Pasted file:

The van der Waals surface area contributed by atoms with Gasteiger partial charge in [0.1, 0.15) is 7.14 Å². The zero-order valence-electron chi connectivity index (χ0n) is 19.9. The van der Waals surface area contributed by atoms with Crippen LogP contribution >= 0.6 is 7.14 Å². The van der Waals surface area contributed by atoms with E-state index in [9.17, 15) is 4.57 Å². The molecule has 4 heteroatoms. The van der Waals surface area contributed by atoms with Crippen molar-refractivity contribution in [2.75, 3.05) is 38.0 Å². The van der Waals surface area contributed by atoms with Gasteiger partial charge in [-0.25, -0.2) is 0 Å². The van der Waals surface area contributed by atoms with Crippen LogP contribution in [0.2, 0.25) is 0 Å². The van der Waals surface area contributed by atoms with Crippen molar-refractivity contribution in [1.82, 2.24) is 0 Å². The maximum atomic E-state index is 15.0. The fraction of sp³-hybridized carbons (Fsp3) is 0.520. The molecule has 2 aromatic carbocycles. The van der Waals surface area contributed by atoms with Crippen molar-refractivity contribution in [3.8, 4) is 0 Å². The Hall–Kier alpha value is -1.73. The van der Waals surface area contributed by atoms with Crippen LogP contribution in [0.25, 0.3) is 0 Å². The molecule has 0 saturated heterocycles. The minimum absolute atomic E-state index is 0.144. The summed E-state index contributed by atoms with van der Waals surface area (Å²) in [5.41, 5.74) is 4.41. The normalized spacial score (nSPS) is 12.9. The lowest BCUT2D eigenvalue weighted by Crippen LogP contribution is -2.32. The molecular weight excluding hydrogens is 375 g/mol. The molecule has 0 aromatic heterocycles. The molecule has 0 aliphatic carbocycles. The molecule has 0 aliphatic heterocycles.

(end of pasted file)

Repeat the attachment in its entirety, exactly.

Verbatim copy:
The van der Waals surface area contributed by atoms with Gasteiger partial charge in [0.1, 0.15) is 7.14 Å². The zero-order valence-electron chi connectivity index (χ0n) is 19.9. The van der Waals surface area contributed by atoms with Crippen LogP contribution >= 0.6 is 7.14 Å². The van der Waals surface area contributed by atoms with E-state index in [9.17, 15) is 4.57 Å². The molecule has 4 heteroatoms. The van der Waals surface area contributed by atoms with Crippen molar-refractivity contribution in [2.75, 3.05) is 38.0 Å². The van der Waals surface area contributed by atoms with Gasteiger partial charge in [-0.25, -0.2) is 0 Å². The van der Waals surface area contributed by atoms with Crippen LogP contribution in [0.2, 0.25) is 0 Å². The van der Waals surface area contributed by atoms with Crippen molar-refractivity contribution in [1.82, 2.24) is 0 Å². The maximum atomic E-state index is 15.0. The fraction of sp³-hybridized carbons (Fsp3) is 0.520. The molecule has 2 aromatic carbocycles. The van der Waals surface area contributed by atoms with Crippen molar-refractivity contribution in [3.8, 4) is 0 Å². The Hall–Kier alpha value is -1.73. The van der Waals surface area contributed by atoms with Crippen LogP contribution in [0.25, 0.3) is 0 Å². The molecule has 0 saturated heterocycles. The minimum absolute atomic E-state index is 0.144. The summed E-state index contributed by atoms with van der Waals surface area (Å²) in [5.41, 5.74) is 4.41. The normalized spacial score (nSPS) is 12.9. The lowest BCUT2D eigenvalue weighted by Crippen LogP contribution is -2.32. The molecular weight excluding hydrogens is 375 g/mol. The molecule has 0 aromatic heterocycles. The molecule has 0 aliphatic carbocycles. The molecule has 0 aliphatic heterocycles.